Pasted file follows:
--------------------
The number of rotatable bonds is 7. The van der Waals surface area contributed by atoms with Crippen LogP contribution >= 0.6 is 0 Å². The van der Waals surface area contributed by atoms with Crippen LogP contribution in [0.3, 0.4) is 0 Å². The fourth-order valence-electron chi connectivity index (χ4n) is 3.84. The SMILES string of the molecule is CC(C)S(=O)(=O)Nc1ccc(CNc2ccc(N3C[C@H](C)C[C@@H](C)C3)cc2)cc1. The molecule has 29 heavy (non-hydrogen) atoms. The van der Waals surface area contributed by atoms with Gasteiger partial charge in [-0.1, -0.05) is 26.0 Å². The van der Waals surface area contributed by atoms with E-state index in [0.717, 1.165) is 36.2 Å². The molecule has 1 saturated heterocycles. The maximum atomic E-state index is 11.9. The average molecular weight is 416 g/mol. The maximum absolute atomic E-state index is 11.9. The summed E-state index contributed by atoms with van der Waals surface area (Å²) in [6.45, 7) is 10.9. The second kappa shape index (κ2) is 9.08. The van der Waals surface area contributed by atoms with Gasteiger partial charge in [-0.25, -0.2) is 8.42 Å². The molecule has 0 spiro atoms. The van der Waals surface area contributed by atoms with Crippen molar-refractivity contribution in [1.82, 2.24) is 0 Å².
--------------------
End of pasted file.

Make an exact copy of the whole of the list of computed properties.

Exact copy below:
The number of rotatable bonds is 7. The van der Waals surface area contributed by atoms with Crippen LogP contribution >= 0.6 is 0 Å². The van der Waals surface area contributed by atoms with Crippen LogP contribution in [0.3, 0.4) is 0 Å². The fourth-order valence-electron chi connectivity index (χ4n) is 3.84. The SMILES string of the molecule is CC(C)S(=O)(=O)Nc1ccc(CNc2ccc(N3C[C@H](C)C[C@@H](C)C3)cc2)cc1. The molecule has 29 heavy (non-hydrogen) atoms. The van der Waals surface area contributed by atoms with Gasteiger partial charge in [-0.1, -0.05) is 26.0 Å². The van der Waals surface area contributed by atoms with E-state index in [0.717, 1.165) is 36.2 Å². The molecule has 1 saturated heterocycles. The maximum atomic E-state index is 11.9. The average molecular weight is 416 g/mol. The maximum absolute atomic E-state index is 11.9. The summed E-state index contributed by atoms with van der Waals surface area (Å²) in [6.45, 7) is 10.9. The second kappa shape index (κ2) is 9.08. The van der Waals surface area contributed by atoms with Gasteiger partial charge in [-0.25, -0.2) is 8.42 Å². The molecule has 0 spiro atoms. The van der Waals surface area contributed by atoms with Crippen molar-refractivity contribution in [1.82, 2.24) is 0 Å².